3° before the completion of the fourteenth year of age, the children of those mentioned in nn. 1 and 2 as well as, in a mixed marriage, the children of the Catholic party who has legitimately transferred to another Church sui iuris; on completion of their fourteenth year, however, they can return to the Latin Church.

§2. The practice, however prolonged, of receiving the sacraments according to the rite of another Church sui iuris does not entail enrollment in that Church

§3. All those transfers to another Church sui iuris have force from the moment of the declaration of the fact before the local Ordinary of the Church or the proper pastor or priest by delegation and two witnesses, unless a rescript of the Apostolic See provides otherwise; and [this is to be] noted in the baptismal register.

Art. 3. The second paragraph of CIC can. 535 is entirely replaced by the following text:

§2. In the baptismal register are also to be noted ascription to a Church sui iuris and/or any transfer, also confirmation, and those things which pertain to the canonical status of the Christian faithful by reason of marriage, without prejudice to the prescript of can. 1133, of adoption, of the reception of sacred orders, of perpetual profession made in a religious institute, and of change of rite. These notations are always to be noted on a baptismal certificate.

Art. 4. The second number of the first paragraph of CIC can. 868 is entirely replaced by the following text:

2º there must be a founded hope that the infant will be brought up in the Catholic religion, see §3; if such hope is altogether lacking, the baptism is to be delayed according to the prescripts of particular law after the parents have been advised about the reason.

Art. 5. CIC Canon 868 will from now on contain a third paragraph with the following text:

§3. Infants of non-Catholic Christians are licitly baptized if their parents or at least one of them or the person who legitimately takes their place request it and if it is physically or morally impossible for them to approach their own minister.

Art. 6. CIC Canon 1108 will from now on contain a third paragraph with the following text:

§3. Only a priest validly assists at marriages between eastern parties or between one Latin party and one Eastern party whether Catholic or non-Catholic.

Art. 7. CIC Canon 1109 is entirely replaced with the following text:

Unless the local ordinary and pastor have been excommunicated, interdicted, or suspended from office or declared such through a sentence or decree, by virtue of their office and within the confines of their territory they assist validly at the marriages not only of their subjects, but also provided at least one of the parties is ascribed to the Latin Church, those who are not their subjects.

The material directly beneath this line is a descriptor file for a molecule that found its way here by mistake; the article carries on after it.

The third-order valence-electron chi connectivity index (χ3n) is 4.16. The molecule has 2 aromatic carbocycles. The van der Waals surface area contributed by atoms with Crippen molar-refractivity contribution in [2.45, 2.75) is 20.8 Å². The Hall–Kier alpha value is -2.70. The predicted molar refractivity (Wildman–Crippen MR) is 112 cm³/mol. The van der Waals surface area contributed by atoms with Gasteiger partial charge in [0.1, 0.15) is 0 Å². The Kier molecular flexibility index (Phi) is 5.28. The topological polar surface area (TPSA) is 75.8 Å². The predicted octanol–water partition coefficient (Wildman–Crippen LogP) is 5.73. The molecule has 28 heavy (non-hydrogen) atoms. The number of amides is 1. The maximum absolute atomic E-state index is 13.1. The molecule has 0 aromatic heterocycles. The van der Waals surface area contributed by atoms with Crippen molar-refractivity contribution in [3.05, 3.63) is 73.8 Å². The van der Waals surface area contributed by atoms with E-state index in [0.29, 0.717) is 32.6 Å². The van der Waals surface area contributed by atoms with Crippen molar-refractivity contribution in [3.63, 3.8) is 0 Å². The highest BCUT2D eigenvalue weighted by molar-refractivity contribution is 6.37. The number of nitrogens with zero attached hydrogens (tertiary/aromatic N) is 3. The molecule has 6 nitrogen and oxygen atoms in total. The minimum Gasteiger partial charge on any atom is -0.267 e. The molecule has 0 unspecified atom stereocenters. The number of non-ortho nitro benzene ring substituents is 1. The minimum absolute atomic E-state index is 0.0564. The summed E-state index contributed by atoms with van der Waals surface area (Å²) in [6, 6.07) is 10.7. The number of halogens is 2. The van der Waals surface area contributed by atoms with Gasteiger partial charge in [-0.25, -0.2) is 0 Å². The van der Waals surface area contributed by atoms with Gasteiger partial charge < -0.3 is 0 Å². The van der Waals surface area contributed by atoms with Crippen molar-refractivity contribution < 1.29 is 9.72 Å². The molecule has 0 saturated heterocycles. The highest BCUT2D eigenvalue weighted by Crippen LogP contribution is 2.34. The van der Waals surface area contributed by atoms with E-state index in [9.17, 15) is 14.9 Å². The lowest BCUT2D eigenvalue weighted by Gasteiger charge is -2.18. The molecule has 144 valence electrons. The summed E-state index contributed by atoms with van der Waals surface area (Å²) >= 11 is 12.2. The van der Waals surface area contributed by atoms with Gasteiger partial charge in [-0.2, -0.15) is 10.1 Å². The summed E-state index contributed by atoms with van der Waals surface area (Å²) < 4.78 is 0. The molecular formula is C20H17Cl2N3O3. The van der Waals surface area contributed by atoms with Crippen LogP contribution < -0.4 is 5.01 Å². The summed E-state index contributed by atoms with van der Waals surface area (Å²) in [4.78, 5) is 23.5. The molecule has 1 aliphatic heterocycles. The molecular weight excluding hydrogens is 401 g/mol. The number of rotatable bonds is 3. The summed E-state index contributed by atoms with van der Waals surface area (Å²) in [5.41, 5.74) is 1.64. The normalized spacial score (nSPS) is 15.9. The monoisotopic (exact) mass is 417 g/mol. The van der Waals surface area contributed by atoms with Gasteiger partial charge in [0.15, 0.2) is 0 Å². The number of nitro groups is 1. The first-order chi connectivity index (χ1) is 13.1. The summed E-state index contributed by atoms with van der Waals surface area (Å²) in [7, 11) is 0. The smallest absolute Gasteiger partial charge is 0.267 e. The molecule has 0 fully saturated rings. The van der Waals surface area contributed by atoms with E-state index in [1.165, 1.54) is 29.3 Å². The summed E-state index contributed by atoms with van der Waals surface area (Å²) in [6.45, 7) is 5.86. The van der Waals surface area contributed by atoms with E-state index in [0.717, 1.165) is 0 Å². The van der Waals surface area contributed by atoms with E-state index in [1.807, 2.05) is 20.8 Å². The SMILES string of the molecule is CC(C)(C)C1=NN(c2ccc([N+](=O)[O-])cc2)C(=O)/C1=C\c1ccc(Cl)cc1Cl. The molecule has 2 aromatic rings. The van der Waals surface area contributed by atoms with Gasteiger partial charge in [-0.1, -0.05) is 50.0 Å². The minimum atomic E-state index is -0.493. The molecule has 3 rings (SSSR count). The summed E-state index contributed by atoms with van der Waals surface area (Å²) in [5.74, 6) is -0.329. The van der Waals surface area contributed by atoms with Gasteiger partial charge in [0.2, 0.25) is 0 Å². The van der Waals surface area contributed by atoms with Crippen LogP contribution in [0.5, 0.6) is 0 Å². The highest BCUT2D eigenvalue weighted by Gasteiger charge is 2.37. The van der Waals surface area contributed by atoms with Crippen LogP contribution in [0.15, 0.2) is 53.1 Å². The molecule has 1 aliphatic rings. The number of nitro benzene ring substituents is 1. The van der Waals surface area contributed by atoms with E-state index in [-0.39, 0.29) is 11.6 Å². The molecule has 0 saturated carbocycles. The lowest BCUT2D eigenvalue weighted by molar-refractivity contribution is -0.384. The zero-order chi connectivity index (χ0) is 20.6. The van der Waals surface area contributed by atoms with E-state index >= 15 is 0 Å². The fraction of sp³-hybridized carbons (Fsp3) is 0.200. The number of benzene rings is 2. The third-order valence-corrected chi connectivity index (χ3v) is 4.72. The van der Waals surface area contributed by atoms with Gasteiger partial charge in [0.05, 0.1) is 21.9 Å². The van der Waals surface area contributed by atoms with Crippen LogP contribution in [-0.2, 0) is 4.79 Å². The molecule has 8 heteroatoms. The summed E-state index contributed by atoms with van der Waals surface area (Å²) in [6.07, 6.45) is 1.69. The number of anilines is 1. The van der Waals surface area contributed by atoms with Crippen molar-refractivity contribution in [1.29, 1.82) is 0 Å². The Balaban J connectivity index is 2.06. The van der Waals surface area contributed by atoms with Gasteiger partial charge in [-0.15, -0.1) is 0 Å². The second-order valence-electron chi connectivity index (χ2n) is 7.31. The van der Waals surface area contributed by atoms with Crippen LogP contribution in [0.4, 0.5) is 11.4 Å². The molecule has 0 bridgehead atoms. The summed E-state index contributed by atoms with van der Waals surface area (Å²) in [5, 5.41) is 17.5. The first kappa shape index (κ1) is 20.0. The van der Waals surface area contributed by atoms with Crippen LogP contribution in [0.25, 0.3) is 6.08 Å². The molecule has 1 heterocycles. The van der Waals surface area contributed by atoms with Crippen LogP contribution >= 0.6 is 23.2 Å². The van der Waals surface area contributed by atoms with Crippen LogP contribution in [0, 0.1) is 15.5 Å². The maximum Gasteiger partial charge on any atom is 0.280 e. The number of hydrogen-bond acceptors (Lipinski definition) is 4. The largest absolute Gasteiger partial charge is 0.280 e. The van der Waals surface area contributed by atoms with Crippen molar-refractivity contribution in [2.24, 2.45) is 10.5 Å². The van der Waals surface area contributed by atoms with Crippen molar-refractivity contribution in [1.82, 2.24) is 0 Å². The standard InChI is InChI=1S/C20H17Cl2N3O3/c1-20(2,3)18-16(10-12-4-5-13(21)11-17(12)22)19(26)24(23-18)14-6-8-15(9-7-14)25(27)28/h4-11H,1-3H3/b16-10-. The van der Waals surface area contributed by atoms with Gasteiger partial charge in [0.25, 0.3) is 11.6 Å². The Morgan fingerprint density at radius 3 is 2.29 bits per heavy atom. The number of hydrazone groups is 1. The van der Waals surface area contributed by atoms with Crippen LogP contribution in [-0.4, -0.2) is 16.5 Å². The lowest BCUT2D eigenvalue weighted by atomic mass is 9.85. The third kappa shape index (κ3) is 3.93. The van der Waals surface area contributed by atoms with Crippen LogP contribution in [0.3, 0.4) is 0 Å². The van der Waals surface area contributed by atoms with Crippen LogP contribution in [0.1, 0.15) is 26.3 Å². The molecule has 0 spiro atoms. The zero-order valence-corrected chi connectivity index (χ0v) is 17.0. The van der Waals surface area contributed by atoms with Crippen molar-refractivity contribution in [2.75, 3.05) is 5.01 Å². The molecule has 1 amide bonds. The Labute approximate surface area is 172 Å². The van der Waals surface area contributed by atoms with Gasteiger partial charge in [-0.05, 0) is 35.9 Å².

Art. 8. The first paragraph of CIC can. 1111 is entirely replaced with the following text:

§1. As long as they hold office validly, the local ordinary and the pastor can delegate to priests and deacons the faculty, even a general one, of assisting at marriages within the limits of their territory, according to what is prescribed in can. 1108 §3.

Art. 9. The first paragraph of CIC can. 1112 is entirely replaced with the following text:

Where there is a lack of priests and deacons, the diocesan bishop can delegate lay persons to assist at marriages, with the previous favorable vote of the conference of bishops and after he has obtained the permission of the Holy See, according to what is prescribed in can. 1108 §3.

Art. 10. CIC Canon 1116 will from now on contain a third paragraph with the following text:

§3. In judging the cases, mentioned in §1, nn. 1 and 2, the local ordinary can give to any catholic priest the faculty of blessing the marriage of the Christian faithful of an Eastern Church which does not have full communion with the Catholic Church if [those faithful] voluntarily ask for this, as long as nothing stands in the way of a valid and licit celebration [of the marriage]. The same priest, always with necessary prudence, is to inform the competent authority of the non-Catholic Church, who are concerned, of the fact.

Art. 11. The first paragraph of CIC can. 1127 is entirely replaced with the following text:

The prescripts of can. 1108 are to be observed for the form to be used in a mixed marriage. Nevertheless, if a Catholic party contracts marriage with a non-Catholic party of an Eastern rite, the canonical form of the celebration must be observed for liceity only; for validity, however, the presence of a priest is required and the other requirements of law are to be observed.

By resolution of this apostolic letter issued motu proprio We order to have formal and stable force, anything to the contrary notwithstanding, even if worthy of special mention, and that it is to be promulgated by publication in L’Osservatore Romano and then published in the official commentary Acta Apostolicae Sedis. 

Given at Rome, from Saint Peter’s, this XXXI day of the month of May in the year MMXVI, the fourth of Our pontificate.